US, UK dismiss anti-sanctions marches


UNITED States (US) and United Kingdom (UK) yesterday rubbished anti-sanctions marches that took place on Tuesday, saying the demonstrations will not jolt them into removing them until there is rule of law and democracy in the country.

The Southern African Development Community (Sadc) Anti-Sanctions Day was held on Tuesday in solidarity with the Government of Zimbabwe to force the US and UK to remove the sanctions imposed in 2001 following chaotic and bloody invasions of white commercial farms.

But the US and UK governments said the conditions for their removal included the Zanu PF-led government stopping corruption, human rights violations and bad governance.

Yesterday, the UK government told NewsDay that the sanctions are only targeted at five Zimbabwean officials and one entity for human rights violations and serious corruption.

The five individuals are Owen Ncube, Isaac Moyo, Godwin Matanga, Anselem Sanyatwe and Kudakwashe Tagwirei and the entity is the Zimbabwe Defence Industries.

“The measures do not affect trade or economic development. Trade between the UK and Zimbabwe was US$175 million last year. These targeted designations hold to account those responsible for the worst human rights violations against the people of Zimbabwe since President Emmerson Mnangagwa took power in November 2017.

“This includes a State-sponsored crackdown against protests in January 2019 that resulted in the death of 17 Zimbabweans and post-election violence in August 2018 in which six protesters lost their lives. Contrary to claims by those who seek to stop institutional reform and respect for human rights in Zimbabwe, these sanctions will not deter investment into the country. Instead, UK investors repeatedly highlight three concerns that prevent them from investing in Zimbabwe and that is a poorly-managed currency, arbitrary (abuse of) property rights and the legal system.”

The UK said it would support Zimbabwe through aid programmes that tackle poverty, protection of human rights, post COVID-19 recovery and others.

The US also said sanctions would only be removed when their intended goals were achieved.

 “With respect to our Zimbabwe sanctions programme, we are targeting individuals and entities who have been actively involved in actions that violate rights of individuals, who have facilitated corruption, and who undermine democracy. And our sanctions impose a cost on their behaviour,” the US Department of State Sanctions Co-ordinator said.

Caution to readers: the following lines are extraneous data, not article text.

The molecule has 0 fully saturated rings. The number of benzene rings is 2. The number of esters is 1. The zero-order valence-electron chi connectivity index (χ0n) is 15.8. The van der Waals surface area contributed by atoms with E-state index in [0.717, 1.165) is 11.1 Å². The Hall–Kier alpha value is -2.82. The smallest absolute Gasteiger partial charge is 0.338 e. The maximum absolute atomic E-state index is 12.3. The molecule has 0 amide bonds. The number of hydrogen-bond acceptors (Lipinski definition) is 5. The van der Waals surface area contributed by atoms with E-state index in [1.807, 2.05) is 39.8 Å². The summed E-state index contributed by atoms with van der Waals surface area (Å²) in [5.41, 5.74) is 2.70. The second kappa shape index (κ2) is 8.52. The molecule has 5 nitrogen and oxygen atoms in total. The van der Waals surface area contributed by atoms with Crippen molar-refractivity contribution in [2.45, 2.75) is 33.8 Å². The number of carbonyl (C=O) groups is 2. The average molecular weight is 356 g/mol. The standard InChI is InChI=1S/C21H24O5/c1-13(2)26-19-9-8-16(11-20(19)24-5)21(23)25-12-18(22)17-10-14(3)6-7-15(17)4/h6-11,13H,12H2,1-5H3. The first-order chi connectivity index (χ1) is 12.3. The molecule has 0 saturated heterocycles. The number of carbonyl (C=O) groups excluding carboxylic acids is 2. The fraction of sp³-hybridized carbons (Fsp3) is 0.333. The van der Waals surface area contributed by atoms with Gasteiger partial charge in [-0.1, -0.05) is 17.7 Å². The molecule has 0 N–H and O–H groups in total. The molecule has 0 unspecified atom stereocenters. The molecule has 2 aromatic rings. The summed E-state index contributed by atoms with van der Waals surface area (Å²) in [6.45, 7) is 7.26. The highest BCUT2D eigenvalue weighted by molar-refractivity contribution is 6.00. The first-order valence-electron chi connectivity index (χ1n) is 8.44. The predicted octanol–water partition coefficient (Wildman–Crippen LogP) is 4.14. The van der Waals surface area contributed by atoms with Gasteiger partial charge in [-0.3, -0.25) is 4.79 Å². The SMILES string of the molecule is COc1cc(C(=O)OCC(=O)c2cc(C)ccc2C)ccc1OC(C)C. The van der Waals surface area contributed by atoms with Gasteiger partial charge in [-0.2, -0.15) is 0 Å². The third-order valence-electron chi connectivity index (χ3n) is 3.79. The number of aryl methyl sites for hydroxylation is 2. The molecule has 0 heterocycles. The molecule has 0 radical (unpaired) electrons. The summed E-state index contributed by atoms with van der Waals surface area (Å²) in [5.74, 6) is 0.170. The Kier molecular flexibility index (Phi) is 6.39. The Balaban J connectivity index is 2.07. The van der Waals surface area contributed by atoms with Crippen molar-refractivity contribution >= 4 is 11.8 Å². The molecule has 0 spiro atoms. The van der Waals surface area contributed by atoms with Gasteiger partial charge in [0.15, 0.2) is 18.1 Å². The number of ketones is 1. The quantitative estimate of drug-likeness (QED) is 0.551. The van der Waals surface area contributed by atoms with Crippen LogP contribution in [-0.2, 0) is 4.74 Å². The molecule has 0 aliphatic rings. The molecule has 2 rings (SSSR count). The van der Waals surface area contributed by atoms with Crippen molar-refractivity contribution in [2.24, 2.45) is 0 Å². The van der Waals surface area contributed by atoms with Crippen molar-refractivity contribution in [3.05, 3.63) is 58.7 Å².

“The ultimate goal of our sanctions is not to punish these individuals, but to bring about a positive change in behaviour, and of course to support our policy objectives within the broader framework of the US government strategy.”

The US said the sanctions were targeted, and not meant to harm the Zimbabwean economy.

“Earlier this year we delisted 11 people, and we are continuing to look carefully at the programme… We aren’t stopping certain kinds of transactions. We’re aware that because of the depth of the problems and the duration of this programme, there probably are a lot of companies which believe that doing business in Zimbabwe is just too difficult.”

The US said the economic decay in Zimbabwe was a result of mismanagement and corruption.

“….We want legitimate businesses to be able to do legitimate business in places, and that includes Zimbabwe,” the US added.

 Business tycoon Kudakwashe Tagwirei is accused of profiting from misappropriation of property when his company, Sakunda Holdings, redeemed government Treasury Bills at up to 10 times their official value. The UK government alleges that his actions accelerated the devaluation of Zimbabwe’s currency, increasing the price of essentials, such as food, for Zimbabwean citizens, a development which culminated in human rights violations.

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